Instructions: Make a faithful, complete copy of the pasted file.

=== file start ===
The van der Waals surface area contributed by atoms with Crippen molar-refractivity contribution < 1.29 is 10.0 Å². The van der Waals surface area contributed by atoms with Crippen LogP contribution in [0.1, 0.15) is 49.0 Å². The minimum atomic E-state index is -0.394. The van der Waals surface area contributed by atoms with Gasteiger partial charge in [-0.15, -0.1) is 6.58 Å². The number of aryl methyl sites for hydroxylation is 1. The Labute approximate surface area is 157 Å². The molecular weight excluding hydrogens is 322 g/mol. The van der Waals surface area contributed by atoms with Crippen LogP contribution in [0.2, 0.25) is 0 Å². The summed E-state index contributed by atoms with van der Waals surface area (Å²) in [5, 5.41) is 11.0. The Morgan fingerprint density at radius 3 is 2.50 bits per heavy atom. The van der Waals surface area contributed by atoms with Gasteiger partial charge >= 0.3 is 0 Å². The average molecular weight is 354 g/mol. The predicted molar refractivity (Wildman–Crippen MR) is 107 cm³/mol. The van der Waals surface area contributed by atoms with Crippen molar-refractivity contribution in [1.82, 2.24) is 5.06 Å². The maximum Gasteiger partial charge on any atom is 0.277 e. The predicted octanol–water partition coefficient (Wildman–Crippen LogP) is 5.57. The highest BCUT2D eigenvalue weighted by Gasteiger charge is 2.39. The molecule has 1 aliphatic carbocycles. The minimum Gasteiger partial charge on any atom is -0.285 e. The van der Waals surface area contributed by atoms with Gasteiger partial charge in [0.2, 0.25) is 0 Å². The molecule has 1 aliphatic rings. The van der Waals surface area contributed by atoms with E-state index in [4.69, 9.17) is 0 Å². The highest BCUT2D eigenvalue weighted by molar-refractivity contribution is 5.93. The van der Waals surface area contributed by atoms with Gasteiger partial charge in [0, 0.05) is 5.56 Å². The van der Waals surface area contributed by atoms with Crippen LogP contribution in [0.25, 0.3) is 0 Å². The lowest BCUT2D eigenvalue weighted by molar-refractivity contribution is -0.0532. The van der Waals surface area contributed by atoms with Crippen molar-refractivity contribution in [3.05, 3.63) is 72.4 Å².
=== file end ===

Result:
The van der Waals surface area contributed by atoms with Crippen molar-refractivity contribution < 1.29 is 10.0 Å². The van der Waals surface area contributed by atoms with Crippen LogP contribution in [0.1, 0.15) is 49.0 Å². The minimum atomic E-state index is -0.394. The van der Waals surface area contributed by atoms with Gasteiger partial charge in [-0.15, -0.1) is 6.58 Å². The number of aryl methyl sites for hydroxylation is 1. The Labute approximate surface area is 157 Å². The molecular weight excluding hydrogens is 322 g/mol. The van der Waals surface area contributed by atoms with Crippen LogP contribution in [0.2, 0.25) is 0 Å². The summed E-state index contributed by atoms with van der Waals surface area (Å²) in [5, 5.41) is 11.0. The Morgan fingerprint density at radius 3 is 2.50 bits per heavy atom. The van der Waals surface area contributed by atoms with Gasteiger partial charge >= 0.3 is 0 Å². The average molecular weight is 354 g/mol. The predicted molar refractivity (Wildman–Crippen MR) is 107 cm³/mol. The van der Waals surface area contributed by atoms with Crippen molar-refractivity contribution in [1.82, 2.24) is 5.06 Å². The maximum Gasteiger partial charge on any atom is 0.277 e. The predicted octanol–water partition coefficient (Wildman–Crippen LogP) is 5.57. The highest BCUT2D eigenvalue weighted by Gasteiger charge is 2.39. The molecule has 1 aliphatic carbocycles. The minimum Gasteiger partial charge on any atom is -0.285 e. The van der Waals surface area contributed by atoms with Gasteiger partial charge in [0.2, 0.25) is 0 Å². The molecule has 1 aliphatic rings. The van der Waals surface area contributed by atoms with E-state index in [4.69, 9.17) is 0 Å². The highest BCUT2D eigenvalue weighted by molar-refractivity contribution is 5.93. The van der Waals surface area contributed by atoms with Gasteiger partial charge in [0, 0.05) is 5.56 Å². The van der Waals surface area contributed by atoms with Crippen LogP contribution in [0.25, 0.3) is 0 Å². The lowest BCUT2D eigenvalue weighted by molar-refractivity contribution is -0.0532. The van der Waals surface area contributed by atoms with Crippen molar-refractivity contribution in [3.05, 3.63) is 72.4 Å².